The Faces of Adrenal Burnout

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Lack of energy, stamina, pain, insomnia, mood swings and more should be addressed, since these symptoms don’t represent good health. These symptoms often correlate with adrenal fatigue – the state of exhausted adrenal glands. For the majority of cases, adrenal fatigue is secondary to some other underlying health issue such as chronic, hidden inflammation. Stress can come in a variety of forms, but your body’s response is the same. It can take years for your adrenal glands to fail to meet the demands of your daily life, ultimately resulting in adrenal exhaustion.

Symptoms of Adrenal Fatigue

If you’re suspecting that you have adrenal fatigue, ask yourself if you suffer from these symptoms:

  • lack of energy
  • have trouble getting up in the morning
  • either have trouble falling asleep or staying asleep
  • need caffeine or energy drinks to keep going
  • feeling exhausted for no reason
  • crave either salty or sweet snacks
  • inability to handle stress
  • chronic allergies
  • poor memory
  • poor concentration
  • depression
  • menstrual cycle irregularities
  • chronic pain
  • slow healing from injuries
  • bruise easily
  • low blood pressure
  • cystic breasts
  • feeling momentarily lightheaded after standing up
  • sensitive to cold

If you answered yes to any of these questions then consider adrenal fatigue.

What Are Some of the Causes and Triggers of Adrenal Fatigue?

  • An acute life stress — death of a loved one, loss of a job, divorce, etc.
  • Prolonged emotional or life stress — particularly when you have an inability to manage this chronic stress
  • Infectious illness (acute and chronic)
  • An accident or surgery
  • Other hormonal deficiencies or imbalances
  • Insufficient levels of good-quality sleep
  • Poor diet and nutritional deficiencies
  • Overuse of stimulants
  • Substance abuse

The Whole Body Suffers Under Adrenal Fatigue

What does adrenal fatigue actually look like in and on your body? Not good. Essentially, under stress, all systems that are required for rest, repair, and digestion shut down. Below are just a few examples of how stress can affect your whole body:


In sleep deprived individuals, the mean cortisol levels are elevated. Chronic lack of REM sleep can reduce a person’s energy, mental vitality and induce depression.


Abnormal adrenal rhythms can alter the cells’ ability to produce energy. That is why all people with adrenal fatigue will be affected in this area. You might have a hard time rising in the morning, or have low energy throughout the day. These are signs of exhausted adrenals.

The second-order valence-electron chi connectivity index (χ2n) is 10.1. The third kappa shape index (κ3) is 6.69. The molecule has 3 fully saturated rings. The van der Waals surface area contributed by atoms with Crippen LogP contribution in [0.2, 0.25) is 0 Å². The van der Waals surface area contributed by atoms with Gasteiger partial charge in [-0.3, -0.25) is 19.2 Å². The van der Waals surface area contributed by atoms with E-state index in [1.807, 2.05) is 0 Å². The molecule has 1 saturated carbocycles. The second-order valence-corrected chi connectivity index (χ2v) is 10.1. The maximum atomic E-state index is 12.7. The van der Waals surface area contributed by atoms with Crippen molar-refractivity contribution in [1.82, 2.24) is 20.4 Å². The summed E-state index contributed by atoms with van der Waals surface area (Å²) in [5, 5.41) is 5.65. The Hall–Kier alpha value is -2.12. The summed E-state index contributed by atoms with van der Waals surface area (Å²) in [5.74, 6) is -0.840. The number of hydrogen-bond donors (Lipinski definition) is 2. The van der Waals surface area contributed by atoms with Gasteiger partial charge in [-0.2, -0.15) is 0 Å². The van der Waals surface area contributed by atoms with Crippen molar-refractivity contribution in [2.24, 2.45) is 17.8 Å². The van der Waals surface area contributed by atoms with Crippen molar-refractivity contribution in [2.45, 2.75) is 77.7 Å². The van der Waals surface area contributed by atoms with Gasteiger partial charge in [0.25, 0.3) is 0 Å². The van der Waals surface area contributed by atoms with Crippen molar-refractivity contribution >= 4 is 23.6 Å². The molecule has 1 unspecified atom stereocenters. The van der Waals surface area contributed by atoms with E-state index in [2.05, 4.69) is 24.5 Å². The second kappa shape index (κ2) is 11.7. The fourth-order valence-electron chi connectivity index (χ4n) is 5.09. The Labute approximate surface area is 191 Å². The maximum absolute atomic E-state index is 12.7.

Chronic long term stress makes it difficult to think, organize and store new memories or retrieve long-term ones. An abnormal cortisol level interferes with the chemicals the brain uses for its cellular intercommunication. This also decreases the function of the hippocampus, which is the part of your brain that forms memories.

Thyroid Function

Often, hypothyroid symptoms such as fatigue and low body temperature are due to a stress or adrenal fatigue. Countless studies show that chronic adrenal stress depresses hypothalamic and pituitary function – two organs that direct thyroid hormone production. Adrenal stress can also reduce the conversion of T4 to T3, leading to hypothyroidism.

Immune System

Short- and long-term stress is known to suppress the immune response in the lungs, throat, urinary tract and intestines. If the cortisol cycle is disrupted, especially at night, then the immune system is adversely affected; allergic reactions increase and the resistance to infection is decreased.

Muscles, Joints and Bones

Abnormal adrenal rhythms lead to compromised tissue healing, reduced tissue repair, increased tissue breakdown and chronic pain. If cortisol levels are imbalanced, our bones do not rebuild well, and we are more prone to osteoporosis.

Skin Regeneration

Yes, you have to take your “beauty sleep” if you want good looking skin! This is because human skin regenerates mostly at night. When you are stressed or don’t sleep, less skin regeneration takes place.


Many couples engage in expensive fertility programs without properly focusing on their adrenal health. It’s a reality though that stress alters the brain signals, which trigger the ovaries to release eggs each month. So women under chronic stress ovulate fewer eggs than less stressed women. Men and their testosterone and sperm production are also affected by stress.

Luckily, there are many, efficient, natural and non-invasive treatments that can help you bring your adrenals back into balance.

About Mary Shomon

Mary Shomon is a patient advocate and New York Times bestselling author of 13 books on health. Mary has been researching, writing and teaching about thyroid disease, hormonal health, weight loss, and autoimmune disease for two decades. In addition to her books, you can find her writing at and